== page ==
NDC staffer Jamie White provided this post about his latest find:
I recently reviewed a Department of Justice project (Class 130/145 Secret Enclosures, NND 66350) which covered a portion of the civil rights movement from 1968 and part of 1969. The collection covers the Poor Peoples campaign containing movements, surveillance, informant statements and bios on high ranking members such as Dr. Martin Luther King, Stokely Carmichael, and Floyd McKissick. The project contains handwritten letters to both the President and Attorney General from people opposing the March on Washington, handwritten letters from African Americans pledging for help in the south, and memorandums from government officials pertinent to the March. It also contains the actual FBI case files and courtroom transcripts from the James Meredith’ attempted murder investigation and shooter James Aubrey Norvell’s trial. Reviewing these records in conjunction with Black History Month prompted me to write a short blog on some of Meredith’s accomplishments including his near death experience on June 6, 1966.
James Howard Meredith (born June 25, 1933) was an Air Force veteran, American civil rights movement figure, writer, and political adviser. He is best known as the first African-American student admitted to the segregated University of Mississippi in 1962, sparking a violent clash, in which two people died, and 160 U.S. Marshals, and 40 National guardsmen were wounded. This is regarded as a pivotal moment in the history of civil rights in the United States. Meredith graduated on August 18, 1963, with a degree in political science. He continued his education, focusing on political science at the University of Ibadan in Nigeria returning to the United States in 1965, where he attended law school through a scholarship at Columbia University and earned a law degree.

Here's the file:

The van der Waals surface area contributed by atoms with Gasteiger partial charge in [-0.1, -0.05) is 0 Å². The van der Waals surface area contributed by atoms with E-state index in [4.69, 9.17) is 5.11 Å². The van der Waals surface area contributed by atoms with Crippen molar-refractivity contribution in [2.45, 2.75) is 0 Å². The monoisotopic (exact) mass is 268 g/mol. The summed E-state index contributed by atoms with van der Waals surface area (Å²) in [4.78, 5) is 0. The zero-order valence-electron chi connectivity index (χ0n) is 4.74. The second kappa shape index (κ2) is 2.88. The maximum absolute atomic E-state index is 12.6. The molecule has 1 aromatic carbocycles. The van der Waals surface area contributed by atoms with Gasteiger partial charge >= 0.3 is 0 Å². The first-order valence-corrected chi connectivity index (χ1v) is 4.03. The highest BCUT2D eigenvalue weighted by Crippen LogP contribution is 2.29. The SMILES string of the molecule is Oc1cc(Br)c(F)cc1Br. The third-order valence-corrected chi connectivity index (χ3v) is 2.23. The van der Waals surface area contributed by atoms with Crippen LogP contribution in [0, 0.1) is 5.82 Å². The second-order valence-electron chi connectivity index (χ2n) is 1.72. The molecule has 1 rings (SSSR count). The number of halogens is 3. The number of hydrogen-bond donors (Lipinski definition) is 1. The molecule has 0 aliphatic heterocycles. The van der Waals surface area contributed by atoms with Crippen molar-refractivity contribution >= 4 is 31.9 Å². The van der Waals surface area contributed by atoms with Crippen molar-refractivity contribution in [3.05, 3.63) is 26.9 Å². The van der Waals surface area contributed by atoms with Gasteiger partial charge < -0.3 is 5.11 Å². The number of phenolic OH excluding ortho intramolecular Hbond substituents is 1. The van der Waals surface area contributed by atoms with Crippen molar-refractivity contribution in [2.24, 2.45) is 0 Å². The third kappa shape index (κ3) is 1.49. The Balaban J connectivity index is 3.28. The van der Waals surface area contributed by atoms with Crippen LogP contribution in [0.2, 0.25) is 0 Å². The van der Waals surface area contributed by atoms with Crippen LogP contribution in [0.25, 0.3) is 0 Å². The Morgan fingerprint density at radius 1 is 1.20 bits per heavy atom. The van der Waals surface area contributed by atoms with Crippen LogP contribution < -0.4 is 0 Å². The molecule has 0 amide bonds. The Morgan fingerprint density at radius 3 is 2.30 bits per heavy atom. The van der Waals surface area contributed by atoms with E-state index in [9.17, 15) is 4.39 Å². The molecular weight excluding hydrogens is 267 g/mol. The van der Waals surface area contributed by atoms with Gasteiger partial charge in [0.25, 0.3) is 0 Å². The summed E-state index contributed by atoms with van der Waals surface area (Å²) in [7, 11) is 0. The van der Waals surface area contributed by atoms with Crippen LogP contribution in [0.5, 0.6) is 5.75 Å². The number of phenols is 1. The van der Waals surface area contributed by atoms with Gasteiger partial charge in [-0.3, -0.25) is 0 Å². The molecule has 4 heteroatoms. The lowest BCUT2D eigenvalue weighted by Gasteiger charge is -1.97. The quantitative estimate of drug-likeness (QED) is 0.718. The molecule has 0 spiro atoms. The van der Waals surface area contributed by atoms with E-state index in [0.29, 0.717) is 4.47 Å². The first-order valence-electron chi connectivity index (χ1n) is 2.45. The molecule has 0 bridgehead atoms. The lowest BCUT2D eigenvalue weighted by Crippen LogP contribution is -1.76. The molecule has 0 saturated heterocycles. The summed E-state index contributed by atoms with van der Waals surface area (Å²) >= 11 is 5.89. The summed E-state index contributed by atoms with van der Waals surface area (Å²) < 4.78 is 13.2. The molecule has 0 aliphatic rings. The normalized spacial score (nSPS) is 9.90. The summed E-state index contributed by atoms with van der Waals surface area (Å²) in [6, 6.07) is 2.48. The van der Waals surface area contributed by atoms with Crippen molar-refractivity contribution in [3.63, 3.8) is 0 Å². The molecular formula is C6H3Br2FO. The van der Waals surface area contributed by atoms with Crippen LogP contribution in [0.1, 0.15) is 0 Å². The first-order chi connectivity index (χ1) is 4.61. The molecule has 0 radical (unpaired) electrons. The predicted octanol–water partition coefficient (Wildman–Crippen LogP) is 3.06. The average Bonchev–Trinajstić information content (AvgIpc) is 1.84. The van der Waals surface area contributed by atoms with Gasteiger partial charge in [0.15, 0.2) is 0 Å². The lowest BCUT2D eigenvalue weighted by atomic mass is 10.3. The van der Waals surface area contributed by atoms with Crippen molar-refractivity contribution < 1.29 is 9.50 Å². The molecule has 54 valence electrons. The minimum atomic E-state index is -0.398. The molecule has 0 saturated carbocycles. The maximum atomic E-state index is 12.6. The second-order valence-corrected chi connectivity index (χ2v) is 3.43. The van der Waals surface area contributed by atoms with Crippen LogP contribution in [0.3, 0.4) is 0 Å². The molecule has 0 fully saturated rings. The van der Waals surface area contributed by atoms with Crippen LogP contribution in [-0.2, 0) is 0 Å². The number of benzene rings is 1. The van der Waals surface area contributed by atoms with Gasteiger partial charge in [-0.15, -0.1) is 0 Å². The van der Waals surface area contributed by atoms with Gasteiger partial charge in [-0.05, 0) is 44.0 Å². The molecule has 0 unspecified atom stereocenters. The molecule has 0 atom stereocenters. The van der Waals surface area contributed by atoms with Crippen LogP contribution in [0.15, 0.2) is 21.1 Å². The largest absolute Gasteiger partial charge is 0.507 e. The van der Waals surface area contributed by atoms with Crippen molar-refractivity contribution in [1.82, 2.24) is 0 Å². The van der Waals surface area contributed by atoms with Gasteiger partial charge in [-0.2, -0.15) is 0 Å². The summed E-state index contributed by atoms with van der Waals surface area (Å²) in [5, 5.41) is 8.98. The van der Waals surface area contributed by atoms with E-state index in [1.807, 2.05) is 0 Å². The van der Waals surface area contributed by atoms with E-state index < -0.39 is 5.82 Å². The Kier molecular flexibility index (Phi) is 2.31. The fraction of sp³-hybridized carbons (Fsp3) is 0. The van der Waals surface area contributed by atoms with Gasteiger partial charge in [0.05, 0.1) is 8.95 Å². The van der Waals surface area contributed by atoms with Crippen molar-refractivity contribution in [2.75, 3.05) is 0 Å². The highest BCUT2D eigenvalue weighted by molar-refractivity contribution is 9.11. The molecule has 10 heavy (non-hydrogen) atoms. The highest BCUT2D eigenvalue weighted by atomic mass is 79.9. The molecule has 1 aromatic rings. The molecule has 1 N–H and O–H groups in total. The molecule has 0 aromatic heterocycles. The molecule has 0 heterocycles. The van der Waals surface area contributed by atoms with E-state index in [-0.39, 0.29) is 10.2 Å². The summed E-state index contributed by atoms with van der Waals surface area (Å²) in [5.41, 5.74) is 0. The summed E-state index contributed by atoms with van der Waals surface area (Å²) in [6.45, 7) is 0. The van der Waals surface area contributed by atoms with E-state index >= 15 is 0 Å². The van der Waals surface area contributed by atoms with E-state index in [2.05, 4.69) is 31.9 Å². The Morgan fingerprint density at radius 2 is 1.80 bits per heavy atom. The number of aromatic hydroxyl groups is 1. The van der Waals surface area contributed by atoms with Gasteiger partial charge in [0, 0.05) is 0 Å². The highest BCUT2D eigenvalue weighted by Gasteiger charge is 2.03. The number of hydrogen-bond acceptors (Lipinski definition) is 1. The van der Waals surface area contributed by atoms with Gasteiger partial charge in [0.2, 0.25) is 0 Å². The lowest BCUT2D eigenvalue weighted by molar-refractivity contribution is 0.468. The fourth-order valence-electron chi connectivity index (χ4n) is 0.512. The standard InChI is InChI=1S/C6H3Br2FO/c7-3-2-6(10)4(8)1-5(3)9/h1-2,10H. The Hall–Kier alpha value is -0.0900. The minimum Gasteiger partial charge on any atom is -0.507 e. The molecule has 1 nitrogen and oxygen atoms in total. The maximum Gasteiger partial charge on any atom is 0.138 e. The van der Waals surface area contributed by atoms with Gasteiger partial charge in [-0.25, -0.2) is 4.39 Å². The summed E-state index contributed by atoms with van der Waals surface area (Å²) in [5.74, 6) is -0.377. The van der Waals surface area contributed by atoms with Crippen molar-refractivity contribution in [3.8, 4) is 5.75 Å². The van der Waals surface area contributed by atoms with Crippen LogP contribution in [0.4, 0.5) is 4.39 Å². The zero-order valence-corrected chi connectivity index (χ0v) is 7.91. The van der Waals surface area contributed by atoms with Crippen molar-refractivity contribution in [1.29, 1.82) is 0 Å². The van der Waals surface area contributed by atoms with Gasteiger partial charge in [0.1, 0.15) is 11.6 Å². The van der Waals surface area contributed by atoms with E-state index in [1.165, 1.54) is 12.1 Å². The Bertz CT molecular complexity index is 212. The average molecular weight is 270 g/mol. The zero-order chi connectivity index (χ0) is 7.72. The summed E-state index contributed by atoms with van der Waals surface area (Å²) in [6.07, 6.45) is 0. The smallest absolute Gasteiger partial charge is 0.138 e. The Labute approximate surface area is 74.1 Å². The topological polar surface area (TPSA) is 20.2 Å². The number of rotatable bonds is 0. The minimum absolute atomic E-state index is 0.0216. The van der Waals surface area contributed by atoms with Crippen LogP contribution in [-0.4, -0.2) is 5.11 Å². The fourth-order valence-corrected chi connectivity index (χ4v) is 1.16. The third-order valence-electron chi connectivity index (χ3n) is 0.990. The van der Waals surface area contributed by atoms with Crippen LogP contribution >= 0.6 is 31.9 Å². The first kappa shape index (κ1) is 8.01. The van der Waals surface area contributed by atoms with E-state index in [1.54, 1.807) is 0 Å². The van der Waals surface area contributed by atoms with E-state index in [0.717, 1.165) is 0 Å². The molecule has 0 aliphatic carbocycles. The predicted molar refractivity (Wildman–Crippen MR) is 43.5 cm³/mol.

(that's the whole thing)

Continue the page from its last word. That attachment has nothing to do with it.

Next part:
Four years after the integration of “Ole Miss,” Meredith launched his “March Against Fear” campaign. On June 6, 1966, Meredith set out from Memphis with an African walking stick in one hand, a Bible in the other, and a singular mission in mind. He planned to march alone, 220 miles to the Mississippi state capital of Jackson, to prove that an African American man could walk free in the South. The Voting Rights Act passed only a year earlier, and his goal was to inspire African Americans to register and go to the polls.
On the second day of the March just outside Hernando, Mississippi on Highway 51, Aubrey James Norvell shouted, “I just want James Meredith!” Shotgun blasts rang out across the highway, striking Meredith in the head, neck, back, and leg. Suddenly, one man’s crusade garnered much attention from larger civil rights organizations. After visiting Meredith at the hospital, Dr. King, CORE’s Floyd McKissick, and SNCC’s Stokely Carmichael, elected to continue the March in his absence, helping to register thousands of African American voters along the way. It would be twenty days before Meredith was able to rejoin the March, which ended on Sunday, June 26, twenty-one days after Meredith began the journey. Norvell pled guilty to the shooting, and was sentenced to five years in prison (three of which were suspended). Meredith is now 80 years old and currently resides in Jackson, Mississippi.
One thought on “James Meredith and his March Against Fear”
At least one of the photographs exhibited here looks familiar. Do the files document who captured these images that day?